philosophical balance in leadership

         I consider horses to be sentient beings.  To help explain that term, I visited and they used this language in their definition: capable of sensing or feeling; aware.  I also know that horses are masters of detecting when things are incongruent, because their survival depends on it.  To make what could be a very long story short, I feel that horses know a lot and have a lot to teach us.

          At times, I have been confused in my heart and in my head about how to weave this deep respect and love for the horse into my schooling and training.  It’s documented and taught over and over again that you must be the leader when you work with horses.  They have to see you as a dominant presence, or things don’t go best as they can.  It felt as though these two doctrines were in conflict with one another.  I didn’t understand how I could bring both ideas that I fully subscribed to into my interactions with horses.

          Then, I finally realized what my missing link was.  I will share it here, and maybe somebody will read it and find that they also had the same gap in how they were relating things, or maybe it will spark some thinking that changes how their own personal philosophy reads in another profound way.  Maybe, and I’m guessing more likely, I will get a grin or groan from someone that can’t believe I didn’t grasp what was going on.  So, here is what I realized: the flaw was in my definition of “leader”.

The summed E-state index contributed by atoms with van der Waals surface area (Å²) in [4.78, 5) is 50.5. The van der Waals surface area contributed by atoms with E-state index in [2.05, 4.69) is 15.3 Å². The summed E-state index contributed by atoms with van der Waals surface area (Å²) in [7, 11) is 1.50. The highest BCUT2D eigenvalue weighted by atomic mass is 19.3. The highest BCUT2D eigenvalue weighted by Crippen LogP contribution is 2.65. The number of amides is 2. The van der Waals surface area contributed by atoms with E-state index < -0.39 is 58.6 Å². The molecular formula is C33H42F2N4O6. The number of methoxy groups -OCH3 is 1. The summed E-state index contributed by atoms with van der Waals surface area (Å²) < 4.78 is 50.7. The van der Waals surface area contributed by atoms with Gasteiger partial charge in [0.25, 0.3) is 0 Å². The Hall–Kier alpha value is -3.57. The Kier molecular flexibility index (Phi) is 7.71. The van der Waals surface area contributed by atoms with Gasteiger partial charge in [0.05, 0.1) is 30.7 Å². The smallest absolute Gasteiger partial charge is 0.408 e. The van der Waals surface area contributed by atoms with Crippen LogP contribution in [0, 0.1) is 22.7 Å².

I was attaching a very authoritarian style to my definition of leader, possibly stemming from the word dominant documented in much of the horse literature.  What I chose to add to my new and improved description of a leader was listening.  Of course, with horses, listening to their words isn’t as much what I need to do as I need to watch what effect my actions have on them.  What do they do in response to me and then I can evaluate the interaction and decide if I want to repeat it or not.  But, I cannot know how I am being perceived if I don’t pay attention to reactions.  My old version of a leader didn’t necessarily take into account self-reflection and molding my requests based on feedback.  It more revolved around saying something and then witnessing that wish being executed.  Having a deep respect, and often fear of authority figures from my own childhood, I can understand how this belief got inside my head.  However, it isn’t working very well for me anymore, and it needs to be amended. Adding this overlooked aspect of a good leader into working with horses will help immensely in my struggle to incorporate their wisdom and nature into the equation.   Thanks to my horses, I’ve already started my internal redefining.  They are always teaching me something….thank goodness!